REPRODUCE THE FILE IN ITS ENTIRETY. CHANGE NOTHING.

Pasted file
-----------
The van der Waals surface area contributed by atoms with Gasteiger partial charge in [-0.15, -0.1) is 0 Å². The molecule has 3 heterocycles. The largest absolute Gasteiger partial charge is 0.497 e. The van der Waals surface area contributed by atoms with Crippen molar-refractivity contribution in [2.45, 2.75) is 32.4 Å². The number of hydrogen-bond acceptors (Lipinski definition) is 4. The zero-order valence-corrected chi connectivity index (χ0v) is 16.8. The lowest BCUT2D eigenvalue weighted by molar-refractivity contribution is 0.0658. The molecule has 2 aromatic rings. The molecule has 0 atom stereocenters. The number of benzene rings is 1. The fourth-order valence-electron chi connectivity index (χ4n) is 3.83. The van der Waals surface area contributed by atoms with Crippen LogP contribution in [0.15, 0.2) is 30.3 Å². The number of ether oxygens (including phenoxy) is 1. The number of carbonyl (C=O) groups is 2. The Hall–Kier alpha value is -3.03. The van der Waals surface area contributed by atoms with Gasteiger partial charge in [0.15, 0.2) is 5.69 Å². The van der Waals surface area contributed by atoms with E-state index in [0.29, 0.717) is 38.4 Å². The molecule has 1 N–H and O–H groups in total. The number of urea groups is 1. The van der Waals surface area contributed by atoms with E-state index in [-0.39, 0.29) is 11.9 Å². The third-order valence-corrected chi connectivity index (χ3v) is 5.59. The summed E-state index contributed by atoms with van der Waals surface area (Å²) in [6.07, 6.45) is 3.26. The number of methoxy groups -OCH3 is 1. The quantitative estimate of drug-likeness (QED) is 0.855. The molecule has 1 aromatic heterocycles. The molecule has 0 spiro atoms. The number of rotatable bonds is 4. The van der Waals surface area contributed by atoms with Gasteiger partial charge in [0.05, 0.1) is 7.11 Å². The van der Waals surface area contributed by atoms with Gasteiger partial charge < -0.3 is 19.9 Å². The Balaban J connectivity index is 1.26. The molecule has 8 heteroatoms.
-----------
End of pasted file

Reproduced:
The van der Waals surface area contributed by atoms with Gasteiger partial charge in [-0.15, -0.1) is 0 Å². The molecule has 3 heterocycles. The largest absolute Gasteiger partial charge is 0.497 e. The van der Waals surface area contributed by atoms with Crippen molar-refractivity contribution in [2.45, 2.75) is 32.4 Å². The number of hydrogen-bond acceptors (Lipinski definition) is 4. The zero-order valence-corrected chi connectivity index (χ0v) is 16.8. The lowest BCUT2D eigenvalue weighted by molar-refractivity contribution is 0.0658. The molecule has 2 aromatic rings. The molecule has 0 atom stereocenters. The number of benzene rings is 1. The fourth-order valence-electron chi connectivity index (χ4n) is 3.83. The van der Waals surface area contributed by atoms with Crippen LogP contribution in [0.15, 0.2) is 30.3 Å². The number of ether oxygens (including phenoxy) is 1. The number of carbonyl (C=O) groups is 2. The Hall–Kier alpha value is -3.03. The van der Waals surface area contributed by atoms with Gasteiger partial charge in [0.15, 0.2) is 5.69 Å². The van der Waals surface area contributed by atoms with E-state index in [0.29, 0.717) is 38.4 Å². The molecule has 1 N–H and O–H groups in total. The number of urea groups is 1. The van der Waals surface area contributed by atoms with E-state index in [-0.39, 0.29) is 11.9 Å². The third-order valence-corrected chi connectivity index (χ3v) is 5.59. The summed E-state index contributed by atoms with van der Waals surface area (Å²) in [6.07, 6.45) is 3.26. The number of methoxy groups -OCH3 is 1. The quantitative estimate of drug-likeness (QED) is 0.855. The molecule has 1 aromatic heterocycles. The molecule has 0 spiro atoms. The number of rotatable bonds is 4. The van der Waals surface area contributed by atoms with Gasteiger partial charge in [0.05, 0.1) is 7.11 Å². The van der Waals surface area contributed by atoms with Gasteiger partial charge < -0.3 is 19.9 Å². The Balaban J connectivity index is 1.26. The molecule has 8 heteroatoms.